A short, but good, month for reading. I’ve maintained my goal of reading every single night still. Some nights it’s really just for a few pages and other nights I feel myself getting sucked into the story. But it’s the perfect way to step away from the screen and tell my brain that it’s time to unwind.
WHAT I READ IN FEBRUARY 2021
FIREFLY LANE by Kristin Hannah
I decided to reread this since Netflix turned it into a mini-series. And I can’t think of any book I’ve reread besides required reading for school (we got assigned The Count of Monte Cristo multiple times between eighth grade and high school). I loved it when I first read it in 2013 so I assumed I would love revisiting it. Turns out that I remembered almost everything– as soon as I started the book again, it all came back to me. The book follows two best friends from their teenage years, through college, through careers, and through relationships. I think it’s a very “real” take on close female friendship. The interesting thing to me is that I know I had a different perspective while reading it this time than I did when I first read it since I’m in a totally different stage of life now.
Definitely worth reading, though full disclosure, I couldn’t even get past the first episode of the mini-series it felt so low budget to me.
SAINTS FOR ALL OCCASIONS by J. Courtney Sullivan
After loving J. Courtney Sullivan’s Friends and Strangers last month, I was excited that my library had the ebook available for Saints for All Occasions. Told through different family member’s eyes across multiple generations, it was a good novel. The story follows two sisters as they immigrate to the United States, leaving their home of Ireland behind forever, as young women. A family secret ultimately divides the two girls– one marries and raises a family of four children, while the other becomes a cloistered nun. I found myself more engaged throughout some parts of the book than others, but overall really liked it.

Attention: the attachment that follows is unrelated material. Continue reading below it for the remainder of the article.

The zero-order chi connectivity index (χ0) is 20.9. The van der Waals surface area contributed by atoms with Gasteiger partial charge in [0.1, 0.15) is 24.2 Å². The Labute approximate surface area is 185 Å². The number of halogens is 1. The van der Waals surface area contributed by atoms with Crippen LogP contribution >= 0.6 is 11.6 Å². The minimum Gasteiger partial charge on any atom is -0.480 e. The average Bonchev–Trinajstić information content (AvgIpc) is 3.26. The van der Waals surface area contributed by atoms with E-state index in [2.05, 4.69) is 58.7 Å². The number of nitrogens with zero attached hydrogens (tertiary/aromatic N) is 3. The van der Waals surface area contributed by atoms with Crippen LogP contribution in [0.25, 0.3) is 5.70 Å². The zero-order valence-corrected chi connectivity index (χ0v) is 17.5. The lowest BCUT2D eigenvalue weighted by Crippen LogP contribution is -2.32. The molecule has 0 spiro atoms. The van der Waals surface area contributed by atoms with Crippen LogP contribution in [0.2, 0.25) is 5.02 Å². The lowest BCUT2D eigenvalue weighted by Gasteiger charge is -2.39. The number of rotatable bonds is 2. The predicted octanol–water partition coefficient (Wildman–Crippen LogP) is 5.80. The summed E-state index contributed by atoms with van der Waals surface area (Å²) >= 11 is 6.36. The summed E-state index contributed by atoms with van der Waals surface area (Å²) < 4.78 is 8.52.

THE FOUR WINDS by Kristin Hannah
This is Kristin Hannah’s latest book. I. Loved. It. I think she has just such a gift for storytelling. I’ve heard mixed reviews, but I’d say that if you liked her book The Great Alone, you will also enjoy this one. The Four Winds takes place during the Dust Bowl Era (very Grapes of Wrath). The main character Elsa and her family find themselves stuck in hard times in their home of Texas as farmers. Elsa has to make the difficult decision of whether they should stick it out in Texas or to take a gamble and move out west to California to try to make a better life for her and her children.
I listened to the audiobook and found myself coming up with excuses to listen to it every chance I got. Folding all the laundry? Perfect. Take the long way home? Yep. Take the dogs for another walk around the block. Absolutely.
INFINITE COUNTRY by Patricia Engel
This book has been quite buzzy. I’ve seen it everywhere on lists. It definitely lived up to the hype! This is a story about a family divided between the United States and Colombia. This a short book and a pretty quick read, but carries a lot of depth. The mother Elena is trying to make it in the United States while caring for two of her children, while the father Mauro and the youngest daughter Talia are living in Colombia. Talia has recently escaped from a juvenile detention camp and is trying to get back to her father so she can reunite with her mother in the United States.
With each chapter, you get more background on how the family’s history and how they were ultimately separated through immigration policies. It read like a long short story and I just wish it had been a bit longer? I wanted more perspective from the siblings and then even more at the end!